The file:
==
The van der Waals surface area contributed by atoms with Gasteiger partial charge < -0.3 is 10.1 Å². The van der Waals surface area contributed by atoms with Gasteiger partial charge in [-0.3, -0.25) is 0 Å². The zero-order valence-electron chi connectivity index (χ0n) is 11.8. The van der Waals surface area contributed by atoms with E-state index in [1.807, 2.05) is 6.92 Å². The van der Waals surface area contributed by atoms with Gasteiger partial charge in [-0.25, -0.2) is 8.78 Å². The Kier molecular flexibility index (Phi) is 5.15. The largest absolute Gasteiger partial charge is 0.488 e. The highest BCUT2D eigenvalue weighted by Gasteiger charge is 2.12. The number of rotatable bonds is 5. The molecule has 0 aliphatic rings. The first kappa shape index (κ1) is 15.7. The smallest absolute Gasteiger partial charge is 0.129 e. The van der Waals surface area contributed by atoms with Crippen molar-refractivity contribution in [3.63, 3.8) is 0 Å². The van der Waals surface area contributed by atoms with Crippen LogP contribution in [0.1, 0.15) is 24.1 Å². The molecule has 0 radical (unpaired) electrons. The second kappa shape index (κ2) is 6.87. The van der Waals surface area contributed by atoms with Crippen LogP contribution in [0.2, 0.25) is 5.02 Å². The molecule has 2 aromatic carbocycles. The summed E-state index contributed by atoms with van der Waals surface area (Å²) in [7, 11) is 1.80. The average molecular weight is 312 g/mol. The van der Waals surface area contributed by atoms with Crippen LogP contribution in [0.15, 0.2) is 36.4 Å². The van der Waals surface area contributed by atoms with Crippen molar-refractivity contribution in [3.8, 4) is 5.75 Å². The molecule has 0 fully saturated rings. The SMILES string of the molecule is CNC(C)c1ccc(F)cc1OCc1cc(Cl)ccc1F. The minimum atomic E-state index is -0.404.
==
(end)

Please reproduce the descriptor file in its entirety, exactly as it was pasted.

The van der Waals surface area contributed by atoms with Gasteiger partial charge < -0.3 is 10.1 Å². The van der Waals surface area contributed by atoms with Gasteiger partial charge in [-0.3, -0.25) is 0 Å². The zero-order valence-electron chi connectivity index (χ0n) is 11.8. The van der Waals surface area contributed by atoms with E-state index in [1.807, 2.05) is 6.92 Å². The van der Waals surface area contributed by atoms with Gasteiger partial charge in [-0.25, -0.2) is 8.78 Å². The Kier molecular flexibility index (Phi) is 5.15. The largest absolute Gasteiger partial charge is 0.488 e. The highest BCUT2D eigenvalue weighted by Gasteiger charge is 2.12. The number of rotatable bonds is 5. The molecule has 0 aliphatic rings. The first kappa shape index (κ1) is 15.7. The smallest absolute Gasteiger partial charge is 0.129 e. The van der Waals surface area contributed by atoms with Crippen molar-refractivity contribution in [3.63, 3.8) is 0 Å². The van der Waals surface area contributed by atoms with Crippen LogP contribution in [0.1, 0.15) is 24.1 Å². The molecule has 0 radical (unpaired) electrons. The second kappa shape index (κ2) is 6.87. The van der Waals surface area contributed by atoms with Crippen LogP contribution in [0.2, 0.25) is 5.02 Å². The molecule has 2 aromatic carbocycles. The summed E-state index contributed by atoms with van der Waals surface area (Å²) in [7, 11) is 1.80. The average molecular weight is 312 g/mol. The van der Waals surface area contributed by atoms with Crippen LogP contribution in [0.15, 0.2) is 36.4 Å². The van der Waals surface area contributed by atoms with Crippen molar-refractivity contribution in [3.8, 4) is 5.75 Å². The molecule has 0 fully saturated rings. The SMILES string of the molecule is CNC(C)c1ccc(F)cc1OCc1cc(Cl)ccc1F. The minimum atomic E-state index is -0.404.